Home culture When Frank Lloyd Wright Designed a Plan to Turn Ellis Island Into a Futuristic Jules Verne-Esque City (1959)

When Frank Lloyd Wright Designed a Plan to Turn Ellis Island Into a Futuristic Jules Verne-Esque City (1959)

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When Frank Lloyd Wright Designed a Plan to Turn Ellis Island Into a Futuristic Jules Verne-Esque City (1959)

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The very words “Ellis Island” bring to mind a host of sepia-toned images, shaped by both Amer­i­can his­tor­i­cal fact and nation­al myth. Offi­cers employed there real­ly did inspect the eye­lids of new arrivals with but­ton­hooks, for exam­ple, but they did­n’t actu­al­ly make a pol­i­cy of chang­ing their names, how­ev­er for­eign they sound­ed. You can learn this and much else besides by pay­ing a vis­it to the Nation­al Immi­gra­tion Muse­um on Ellis Island, which opened in 1990, 36 years after the clo­sure of the immi­grant inspec­tion and pro­cess­ing sta­tion itself. But if Frank Lloyd Wright had had his way, you could live on Ellis Island — and what’s more, you’d nev­er need to leave it.

“After Ellis Island was decom­mis­sioned in 1954 as the nation’s gate­way to the world’s hud­dled mass­es, the U.S. Gen­er­al Ser­vices Admin­is­tra­tion (GSA) chose an all-Amer­i­can path: open­ing the site to devel­op­ers,” write Sam Lubell and Greg Goldin at the Gotham Cen­ter for New York City His­to­ry. When NBC radio and tele­vi­sion announc­er Jer­ry Damon and direc­tor Elwood Doudt pitched to Wright the ambi­tious idea of rede­vel­op­ing the dis­used island into a “com­plete­ly self-con­tained city of the future,” the archi­tect replied that the project was “vir­tu­al­ly made to order for me.” Alas, Wright died just before they could all meet and ham­mer out the details, but not before he’d drawn up a pre­lim­i­nary but vivid plan.

Damon and Doudt car­ried on with what the late Wright has named the “Key Project.” “Its Jules Verne-esque design, based on Wright’s sketch­es, was res­olute­ly futur­is­tic,” write Lubell and Goldin. A “cir­cu­lar podi­um” on the island would sup­port “apart­ments for 7,500 res­i­dents, ris­ing like a stack of off­set, alter­nat­ing dish­es. Above these dwelling floors, and sep­a­rat­ed by sun­decks, would be a cres­cent of sev­en cor­ru­gat­ed, can­dle­stick-shaped tow­ers con­tain­ing more apart­ments and a 500-room hotel.” At the cen­ter of it all, Wright placed “a huge globe, seem­ing­ly pock­marked by eons of mete­or col­li­sions, and held aloft by plas­tic canopies pro­tect­ing the plazas below.”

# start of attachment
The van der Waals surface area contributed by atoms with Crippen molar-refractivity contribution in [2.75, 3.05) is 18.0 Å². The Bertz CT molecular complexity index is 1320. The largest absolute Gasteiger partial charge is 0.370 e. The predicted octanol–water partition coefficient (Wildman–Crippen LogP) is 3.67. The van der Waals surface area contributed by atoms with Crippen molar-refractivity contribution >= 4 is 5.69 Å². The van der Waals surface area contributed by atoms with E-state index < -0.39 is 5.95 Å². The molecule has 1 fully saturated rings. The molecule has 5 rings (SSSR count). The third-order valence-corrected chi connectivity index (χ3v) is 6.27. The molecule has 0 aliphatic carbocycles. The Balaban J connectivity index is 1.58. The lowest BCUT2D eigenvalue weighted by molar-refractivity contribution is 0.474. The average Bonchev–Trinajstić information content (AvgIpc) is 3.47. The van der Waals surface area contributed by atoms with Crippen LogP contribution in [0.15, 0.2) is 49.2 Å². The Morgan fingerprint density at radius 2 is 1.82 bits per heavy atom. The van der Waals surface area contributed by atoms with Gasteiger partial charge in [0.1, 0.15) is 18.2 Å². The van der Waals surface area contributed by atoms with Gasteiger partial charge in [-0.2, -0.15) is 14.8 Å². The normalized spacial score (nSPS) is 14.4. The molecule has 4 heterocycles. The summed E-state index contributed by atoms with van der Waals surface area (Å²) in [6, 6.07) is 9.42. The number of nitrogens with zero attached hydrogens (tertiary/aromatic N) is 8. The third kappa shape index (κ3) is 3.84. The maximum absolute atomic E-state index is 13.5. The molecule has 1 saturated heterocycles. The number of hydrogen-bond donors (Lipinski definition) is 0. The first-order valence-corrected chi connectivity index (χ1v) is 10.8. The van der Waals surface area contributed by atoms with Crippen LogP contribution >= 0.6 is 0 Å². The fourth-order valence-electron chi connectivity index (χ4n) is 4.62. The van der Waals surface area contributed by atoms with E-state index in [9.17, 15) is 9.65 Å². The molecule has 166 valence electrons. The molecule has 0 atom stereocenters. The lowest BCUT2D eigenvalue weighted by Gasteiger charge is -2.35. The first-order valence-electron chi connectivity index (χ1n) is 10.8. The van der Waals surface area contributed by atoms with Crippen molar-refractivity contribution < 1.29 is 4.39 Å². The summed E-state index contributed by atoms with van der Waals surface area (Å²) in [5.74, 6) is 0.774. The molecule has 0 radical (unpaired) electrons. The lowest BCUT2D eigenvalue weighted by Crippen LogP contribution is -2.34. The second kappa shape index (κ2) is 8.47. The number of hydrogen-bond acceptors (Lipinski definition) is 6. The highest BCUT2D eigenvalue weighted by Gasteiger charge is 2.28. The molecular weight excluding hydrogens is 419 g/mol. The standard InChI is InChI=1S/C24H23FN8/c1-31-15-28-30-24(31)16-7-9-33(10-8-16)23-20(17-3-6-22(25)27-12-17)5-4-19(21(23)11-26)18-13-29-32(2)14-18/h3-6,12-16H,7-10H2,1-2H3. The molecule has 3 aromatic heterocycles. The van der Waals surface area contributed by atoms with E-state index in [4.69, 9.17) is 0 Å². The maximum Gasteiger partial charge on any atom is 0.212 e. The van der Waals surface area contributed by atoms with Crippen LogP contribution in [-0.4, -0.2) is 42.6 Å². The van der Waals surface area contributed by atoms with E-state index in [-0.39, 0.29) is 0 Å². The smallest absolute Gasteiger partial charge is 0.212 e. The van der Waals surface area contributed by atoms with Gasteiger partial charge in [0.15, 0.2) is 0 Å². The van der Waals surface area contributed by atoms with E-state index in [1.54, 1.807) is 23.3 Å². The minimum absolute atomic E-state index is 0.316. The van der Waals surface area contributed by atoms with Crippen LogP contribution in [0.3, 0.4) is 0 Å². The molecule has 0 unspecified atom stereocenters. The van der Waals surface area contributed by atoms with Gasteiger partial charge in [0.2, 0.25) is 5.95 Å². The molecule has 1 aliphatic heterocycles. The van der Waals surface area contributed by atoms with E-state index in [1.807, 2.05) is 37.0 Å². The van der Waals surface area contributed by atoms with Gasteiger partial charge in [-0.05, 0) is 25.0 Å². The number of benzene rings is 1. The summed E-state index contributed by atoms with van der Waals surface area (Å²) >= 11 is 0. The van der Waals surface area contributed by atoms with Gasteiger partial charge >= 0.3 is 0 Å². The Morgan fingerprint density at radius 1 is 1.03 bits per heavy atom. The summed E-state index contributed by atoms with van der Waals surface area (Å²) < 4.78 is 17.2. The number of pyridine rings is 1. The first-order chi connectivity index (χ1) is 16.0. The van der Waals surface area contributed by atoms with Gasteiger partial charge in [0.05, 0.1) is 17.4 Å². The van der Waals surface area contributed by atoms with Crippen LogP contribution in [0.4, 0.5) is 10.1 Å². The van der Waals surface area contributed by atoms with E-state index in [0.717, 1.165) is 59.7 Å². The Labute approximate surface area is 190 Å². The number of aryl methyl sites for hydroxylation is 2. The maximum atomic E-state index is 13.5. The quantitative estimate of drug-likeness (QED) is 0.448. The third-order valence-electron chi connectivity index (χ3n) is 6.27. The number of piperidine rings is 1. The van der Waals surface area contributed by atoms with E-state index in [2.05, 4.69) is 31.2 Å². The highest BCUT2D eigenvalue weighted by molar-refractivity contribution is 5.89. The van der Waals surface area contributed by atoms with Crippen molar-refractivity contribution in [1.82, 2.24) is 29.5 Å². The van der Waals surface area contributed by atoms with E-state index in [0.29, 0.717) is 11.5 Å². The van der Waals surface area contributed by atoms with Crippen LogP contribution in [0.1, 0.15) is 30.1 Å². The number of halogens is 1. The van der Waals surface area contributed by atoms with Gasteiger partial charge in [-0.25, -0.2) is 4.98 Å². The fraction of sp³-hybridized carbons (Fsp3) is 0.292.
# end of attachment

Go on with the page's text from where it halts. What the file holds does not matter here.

It’s easy to imag­ine the exe­cu­tion of this Space Age urban utopia not quite liv­ing up to Wright’s vision — and, indeed, to imag­ine it hav­ing fall­en by now into just as thor­ough a state of dilap­i­da­tion as did Ellis Island’s orig­i­nal build­ings. But it’s also fas­ci­nat­ing to con­sid­er what could have been Wright’s final com­mis­sion as the acme of the evo­lu­tion of his think­ing about the urban space itself. A quar­ter-cen­tu­ry ear­li­er, he’d been obsessed with the qua­si-rur­al devel­op­ment he called Broad­acre City; just a few years before his death, he came up with the Illi­nois Mile-High Tow­er, a megas­truc­ture that would prac­ti­cal­ly have con­sti­tut­ed a metrop­o­lis in and of itself. The Key Project, as Damon and Doudt pro­mot­ed it, would have offered “casu­al, inspired liv­ing, minus the usu­al big-city clam­or”: the kind of mar­ket­ing lan­guage we hear from devel­op­ers still today, though not backed by the genius of the most renowned archi­tect in Amer­i­can his­to­ry.

via Messy Nessy

Relat­ed con­tent:

Frank Lloyd Wright Designs an Urban Utopia: See His Hand-Drawn Sketch­es of Broad­acre City (1932)

The Unre­al­ized Projects of Frank Lloyd Wright Get Brought to Life with 3D Dig­i­tal Recon­struc­tions

Take a 360° Vir­tu­al Tours of Frank Lloyd Wright’s Archi­tec­tur­al Mas­ter­pieces, Tal­iesin & Tal­iesin West

Why Frank Lloyd Wright Designed a Gas Sta­tion in Min­neso­ta (1958)

Por­traits of Ellis Island Immi­grants Arriv­ing on America’s Wel­com­ing Shores Cir­ca 1907

Based in Seoul, Col­in Marshall writes and broad­casts on cities, lan­guage, and cul­ture. His projects include the Sub­stack newslet­ter Books on Cities, the book The State­less City: a Walk through 21st-Cen­tu­ry Los Ange­les and the video series The City in Cin­e­ma. Fol­low him on Twit­ter at @colinmarshall or on Face­book.



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